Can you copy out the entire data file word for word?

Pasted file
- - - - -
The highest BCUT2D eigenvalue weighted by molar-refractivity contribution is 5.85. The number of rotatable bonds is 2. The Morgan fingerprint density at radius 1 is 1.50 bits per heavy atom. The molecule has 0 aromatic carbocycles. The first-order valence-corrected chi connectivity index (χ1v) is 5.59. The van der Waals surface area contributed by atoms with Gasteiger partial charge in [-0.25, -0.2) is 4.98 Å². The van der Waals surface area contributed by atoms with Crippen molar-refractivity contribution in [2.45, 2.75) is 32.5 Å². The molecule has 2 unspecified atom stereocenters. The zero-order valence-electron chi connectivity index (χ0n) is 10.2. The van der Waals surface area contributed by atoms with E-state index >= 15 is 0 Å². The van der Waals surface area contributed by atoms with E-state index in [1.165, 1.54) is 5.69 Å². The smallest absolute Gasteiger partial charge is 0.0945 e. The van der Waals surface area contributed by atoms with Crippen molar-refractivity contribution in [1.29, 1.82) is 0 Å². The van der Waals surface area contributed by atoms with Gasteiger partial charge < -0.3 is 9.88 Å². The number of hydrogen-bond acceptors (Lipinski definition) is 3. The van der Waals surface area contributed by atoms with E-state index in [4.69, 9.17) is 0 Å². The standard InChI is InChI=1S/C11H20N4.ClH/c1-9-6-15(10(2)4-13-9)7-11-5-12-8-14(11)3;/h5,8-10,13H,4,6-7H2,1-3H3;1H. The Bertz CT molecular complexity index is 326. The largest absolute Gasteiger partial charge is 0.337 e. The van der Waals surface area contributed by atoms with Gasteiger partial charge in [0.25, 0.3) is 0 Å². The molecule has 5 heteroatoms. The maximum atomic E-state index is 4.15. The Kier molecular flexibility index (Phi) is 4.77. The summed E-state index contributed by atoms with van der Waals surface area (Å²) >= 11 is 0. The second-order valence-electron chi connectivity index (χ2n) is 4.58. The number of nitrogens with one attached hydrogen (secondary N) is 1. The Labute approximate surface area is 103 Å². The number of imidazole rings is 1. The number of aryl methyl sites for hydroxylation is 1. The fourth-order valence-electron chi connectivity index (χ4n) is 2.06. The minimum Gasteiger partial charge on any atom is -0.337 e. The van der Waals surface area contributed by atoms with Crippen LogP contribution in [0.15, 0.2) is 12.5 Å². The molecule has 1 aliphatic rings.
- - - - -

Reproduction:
The highest BCUT2D eigenvalue weighted by molar-refractivity contribution is 5.85. The number of rotatable bonds is 2. The Morgan fingerprint density at radius 1 is 1.50 bits per heavy atom. The molecule has 0 aromatic carbocycles. The first-order valence-corrected chi connectivity index (χ1v) is 5.59. The van der Waals surface area contributed by atoms with Gasteiger partial charge in [-0.25, -0.2) is 4.98 Å². The van der Waals surface area contributed by atoms with Crippen molar-refractivity contribution in [2.45, 2.75) is 32.5 Å². The molecule has 2 unspecified atom stereocenters. The zero-order valence-electron chi connectivity index (χ0n) is 10.2. The van der Waals surface area contributed by atoms with E-state index >= 15 is 0 Å². The van der Waals surface area contributed by atoms with E-state index in [1.165, 1.54) is 5.69 Å². The smallest absolute Gasteiger partial charge is 0.0945 e. The van der Waals surface area contributed by atoms with Crippen molar-refractivity contribution in [1.29, 1.82) is 0 Å². The van der Waals surface area contributed by atoms with Gasteiger partial charge < -0.3 is 9.88 Å². The number of hydrogen-bond acceptors (Lipinski definition) is 3. The van der Waals surface area contributed by atoms with E-state index in [4.69, 9.17) is 0 Å². The standard InChI is InChI=1S/C11H20N4.ClH/c1-9-6-15(10(2)4-13-9)7-11-5-12-8-14(11)3;/h5,8-10,13H,4,6-7H2,1-3H3;1H. The Bertz CT molecular complexity index is 326. The largest absolute Gasteiger partial charge is 0.337 e. The van der Waals surface area contributed by atoms with Gasteiger partial charge in [0.25, 0.3) is 0 Å². The molecule has 5 heteroatoms. The maximum atomic E-state index is 4.15. The Kier molecular flexibility index (Phi) is 4.77. The summed E-state index contributed by atoms with van der Waals surface area (Å²) >= 11 is 0. The second-order valence-electron chi connectivity index (χ2n) is 4.58. The number of nitrogens with one attached hydrogen (secondary N) is 1. The Labute approximate surface area is 103 Å². The number of imidazole rings is 1. The number of aryl methyl sites for hydroxylation is 1. The fourth-order valence-electron chi connectivity index (χ4n) is 2.06. The minimum Gasteiger partial charge on any atom is -0.337 e. The van der Waals surface area contributed by atoms with Crippen LogP contribution in [0.15, 0.2) is 12.5 Å². The molecule has 1 aliphatic rings.